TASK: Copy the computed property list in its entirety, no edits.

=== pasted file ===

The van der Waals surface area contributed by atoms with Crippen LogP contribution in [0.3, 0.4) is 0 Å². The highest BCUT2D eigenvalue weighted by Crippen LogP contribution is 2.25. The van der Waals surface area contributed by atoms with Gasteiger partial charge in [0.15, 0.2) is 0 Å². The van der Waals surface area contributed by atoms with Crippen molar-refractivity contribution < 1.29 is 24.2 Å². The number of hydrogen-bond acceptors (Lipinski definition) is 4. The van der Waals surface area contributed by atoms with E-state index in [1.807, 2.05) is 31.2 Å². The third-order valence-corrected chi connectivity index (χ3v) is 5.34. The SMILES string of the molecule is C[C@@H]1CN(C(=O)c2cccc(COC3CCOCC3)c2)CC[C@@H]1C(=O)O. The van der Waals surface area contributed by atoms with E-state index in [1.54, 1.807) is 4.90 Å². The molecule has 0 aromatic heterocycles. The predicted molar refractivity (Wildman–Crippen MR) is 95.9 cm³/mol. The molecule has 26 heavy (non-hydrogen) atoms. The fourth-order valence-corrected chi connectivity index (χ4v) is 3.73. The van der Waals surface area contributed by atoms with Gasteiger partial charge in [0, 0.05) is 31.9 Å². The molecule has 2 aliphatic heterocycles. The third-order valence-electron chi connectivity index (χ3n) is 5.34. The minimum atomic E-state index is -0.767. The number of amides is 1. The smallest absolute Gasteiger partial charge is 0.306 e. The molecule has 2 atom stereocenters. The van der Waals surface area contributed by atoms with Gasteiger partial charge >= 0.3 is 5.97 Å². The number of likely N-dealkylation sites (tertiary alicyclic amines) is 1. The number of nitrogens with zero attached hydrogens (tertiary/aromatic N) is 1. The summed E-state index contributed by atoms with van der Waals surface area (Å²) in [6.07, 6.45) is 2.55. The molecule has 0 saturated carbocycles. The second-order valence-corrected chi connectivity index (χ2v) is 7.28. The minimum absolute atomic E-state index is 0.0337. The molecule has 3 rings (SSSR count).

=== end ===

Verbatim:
The van der Waals surface area contributed by atoms with Crippen LogP contribution in [0.3, 0.4) is 0 Å². The highest BCUT2D eigenvalue weighted by Crippen LogP contribution is 2.25. The van der Waals surface area contributed by atoms with Gasteiger partial charge in [0.15, 0.2) is 0 Å². The van der Waals surface area contributed by atoms with Crippen molar-refractivity contribution < 1.29 is 24.2 Å². The number of hydrogen-bond acceptors (Lipinski definition) is 4. The van der Waals surface area contributed by atoms with E-state index in [1.807, 2.05) is 31.2 Å². The third-order valence-corrected chi connectivity index (χ3v) is 5.34. The SMILES string of the molecule is C[C@@H]1CN(C(=O)c2cccc(COC3CCOCC3)c2)CC[C@@H]1C(=O)O. The van der Waals surface area contributed by atoms with E-state index in [1.54, 1.807) is 4.90 Å². The molecule has 0 aromatic heterocycles. The predicted molar refractivity (Wildman–Crippen MR) is 95.9 cm³/mol. The molecule has 26 heavy (non-hydrogen) atoms. The fourth-order valence-corrected chi connectivity index (χ4v) is 3.73. The van der Waals surface area contributed by atoms with Gasteiger partial charge in [0, 0.05) is 31.9 Å². The molecule has 2 aliphatic heterocycles. The third-order valence-electron chi connectivity index (χ3n) is 5.34. The minimum atomic E-state index is -0.767. The number of amides is 1. The smallest absolute Gasteiger partial charge is 0.306 e. The molecule has 2 atom stereocenters. The van der Waals surface area contributed by atoms with Gasteiger partial charge >= 0.3 is 5.97 Å². The number of likely N-dealkylation sites (tertiary alicyclic amines) is 1. The number of nitrogens with zero attached hydrogens (tertiary/aromatic N) is 1. The summed E-state index contributed by atoms with van der Waals surface area (Å²) in [6.07, 6.45) is 2.55. The molecule has 0 saturated carbocycles. The second-order valence-corrected chi connectivity index (χ2v) is 7.28. The minimum absolute atomic E-state index is 0.0337. The molecule has 3 rings (SSSR count).